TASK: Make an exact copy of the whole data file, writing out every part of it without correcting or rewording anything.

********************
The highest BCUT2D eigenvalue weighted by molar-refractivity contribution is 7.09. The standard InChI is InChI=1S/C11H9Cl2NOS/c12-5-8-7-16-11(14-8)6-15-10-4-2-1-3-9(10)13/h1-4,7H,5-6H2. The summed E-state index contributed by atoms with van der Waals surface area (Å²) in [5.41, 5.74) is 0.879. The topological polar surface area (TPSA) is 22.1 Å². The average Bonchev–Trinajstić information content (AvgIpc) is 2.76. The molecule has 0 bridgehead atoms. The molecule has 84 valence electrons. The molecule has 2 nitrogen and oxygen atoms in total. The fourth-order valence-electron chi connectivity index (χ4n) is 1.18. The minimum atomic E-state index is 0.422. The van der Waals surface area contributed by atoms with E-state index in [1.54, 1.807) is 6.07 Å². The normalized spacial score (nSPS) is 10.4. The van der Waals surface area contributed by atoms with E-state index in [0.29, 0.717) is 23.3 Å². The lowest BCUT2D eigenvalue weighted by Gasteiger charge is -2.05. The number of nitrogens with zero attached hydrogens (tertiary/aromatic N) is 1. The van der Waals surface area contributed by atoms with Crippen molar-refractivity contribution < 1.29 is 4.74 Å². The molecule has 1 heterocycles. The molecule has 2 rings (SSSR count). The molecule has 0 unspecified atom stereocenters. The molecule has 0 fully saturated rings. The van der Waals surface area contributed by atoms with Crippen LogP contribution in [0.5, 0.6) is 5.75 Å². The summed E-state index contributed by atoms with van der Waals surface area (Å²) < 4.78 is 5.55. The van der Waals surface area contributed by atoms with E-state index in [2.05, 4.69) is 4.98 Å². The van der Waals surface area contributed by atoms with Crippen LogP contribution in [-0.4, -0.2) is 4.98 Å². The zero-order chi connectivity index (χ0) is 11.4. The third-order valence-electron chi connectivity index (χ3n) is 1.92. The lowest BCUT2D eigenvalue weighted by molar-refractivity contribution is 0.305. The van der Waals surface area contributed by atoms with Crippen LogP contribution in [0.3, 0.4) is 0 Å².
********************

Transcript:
The highest BCUT2D eigenvalue weighted by molar-refractivity contribution is 7.09. The standard InChI is InChI=1S/C11H9Cl2NOS/c12-5-8-7-16-11(14-8)6-15-10-4-2-1-3-9(10)13/h1-4,7H,5-6H2. The summed E-state index contributed by atoms with van der Waals surface area (Å²) in [5.41, 5.74) is 0.879. The topological polar surface area (TPSA) is 22.1 Å². The average Bonchev–Trinajstić information content (AvgIpc) is 2.76. The molecule has 0 bridgehead atoms. The molecule has 84 valence electrons. The molecule has 2 nitrogen and oxygen atoms in total. The fourth-order valence-electron chi connectivity index (χ4n) is 1.18. The minimum atomic E-state index is 0.422. The van der Waals surface area contributed by atoms with E-state index in [1.54, 1.807) is 6.07 Å². The normalized spacial score (nSPS) is 10.4. The van der Waals surface area contributed by atoms with E-state index in [0.29, 0.717) is 23.3 Å². The lowest BCUT2D eigenvalue weighted by Gasteiger charge is -2.05. The number of nitrogens with zero attached hydrogens (tertiary/aromatic N) is 1. The van der Waals surface area contributed by atoms with Crippen molar-refractivity contribution < 1.29 is 4.74 Å². The molecule has 1 heterocycles. The molecule has 2 rings (SSSR count). The molecule has 0 unspecified atom stereocenters. The molecule has 0 fully saturated rings. The van der Waals surface area contributed by atoms with Crippen LogP contribution in [0.5, 0.6) is 5.75 Å². The summed E-state index contributed by atoms with van der Waals surface area (Å²) < 4.78 is 5.55. The van der Waals surface area contributed by atoms with E-state index in [2.05, 4.69) is 4.98 Å². The van der Waals surface area contributed by atoms with Crippen LogP contribution in [-0.4, -0.2) is 4.98 Å². The zero-order chi connectivity index (χ0) is 11.4. The third-order valence-electron chi connectivity index (χ3n) is 1.92. The lowest BCUT2D eigenvalue weighted by molar-refractivity contribution is 0.305. The van der Waals surface area contributed by atoms with Crippen LogP contribution in [0.3, 0.4) is 0 Å².